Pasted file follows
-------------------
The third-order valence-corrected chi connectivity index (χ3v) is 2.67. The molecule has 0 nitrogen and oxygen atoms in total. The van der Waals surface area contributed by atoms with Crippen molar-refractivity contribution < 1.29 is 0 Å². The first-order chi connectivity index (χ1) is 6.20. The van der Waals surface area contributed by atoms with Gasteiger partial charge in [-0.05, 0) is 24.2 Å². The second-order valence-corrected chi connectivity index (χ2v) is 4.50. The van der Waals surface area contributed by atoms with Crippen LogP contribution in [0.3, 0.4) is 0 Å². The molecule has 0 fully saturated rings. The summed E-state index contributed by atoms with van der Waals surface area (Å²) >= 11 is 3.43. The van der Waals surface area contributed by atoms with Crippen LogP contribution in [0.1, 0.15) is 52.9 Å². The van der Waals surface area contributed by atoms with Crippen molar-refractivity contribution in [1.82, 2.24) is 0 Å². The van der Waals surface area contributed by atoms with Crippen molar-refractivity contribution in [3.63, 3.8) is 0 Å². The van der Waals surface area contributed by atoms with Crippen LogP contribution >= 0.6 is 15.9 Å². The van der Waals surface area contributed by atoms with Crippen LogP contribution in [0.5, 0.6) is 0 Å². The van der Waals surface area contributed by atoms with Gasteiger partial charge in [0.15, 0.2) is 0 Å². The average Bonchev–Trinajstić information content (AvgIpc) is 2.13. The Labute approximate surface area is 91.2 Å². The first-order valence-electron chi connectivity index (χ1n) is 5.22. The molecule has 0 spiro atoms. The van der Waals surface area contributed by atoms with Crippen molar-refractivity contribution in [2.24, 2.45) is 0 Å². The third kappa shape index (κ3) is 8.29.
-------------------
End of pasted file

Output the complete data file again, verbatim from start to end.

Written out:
The third-order valence-corrected chi connectivity index (χ3v) is 2.67. The molecule has 0 nitrogen and oxygen atoms in total. The van der Waals surface area contributed by atoms with Crippen molar-refractivity contribution < 1.29 is 0 Å². The first-order chi connectivity index (χ1) is 6.20. The van der Waals surface area contributed by atoms with Gasteiger partial charge in [-0.05, 0) is 24.2 Å². The second-order valence-corrected chi connectivity index (χ2v) is 4.50. The van der Waals surface area contributed by atoms with Crippen LogP contribution in [0.3, 0.4) is 0 Å². The molecule has 0 fully saturated rings. The summed E-state index contributed by atoms with van der Waals surface area (Å²) >= 11 is 3.43. The van der Waals surface area contributed by atoms with Crippen LogP contribution in [0.1, 0.15) is 52.9 Å². The van der Waals surface area contributed by atoms with Crippen molar-refractivity contribution in [1.82, 2.24) is 0 Å². The van der Waals surface area contributed by atoms with Crippen molar-refractivity contribution in [3.63, 3.8) is 0 Å². The van der Waals surface area contributed by atoms with Crippen LogP contribution >= 0.6 is 15.9 Å². The van der Waals surface area contributed by atoms with Crippen LogP contribution in [0.5, 0.6) is 0 Å². The van der Waals surface area contributed by atoms with Gasteiger partial charge in [0.15, 0.2) is 0 Å². The average Bonchev–Trinajstić information content (AvgIpc) is 2.13. The Labute approximate surface area is 91.2 Å². The first-order valence-electron chi connectivity index (χ1n) is 5.22. The molecule has 0 spiro atoms. The van der Waals surface area contributed by atoms with Crippen molar-refractivity contribution in [2.24, 2.45) is 0 Å². The third kappa shape index (κ3) is 8.29.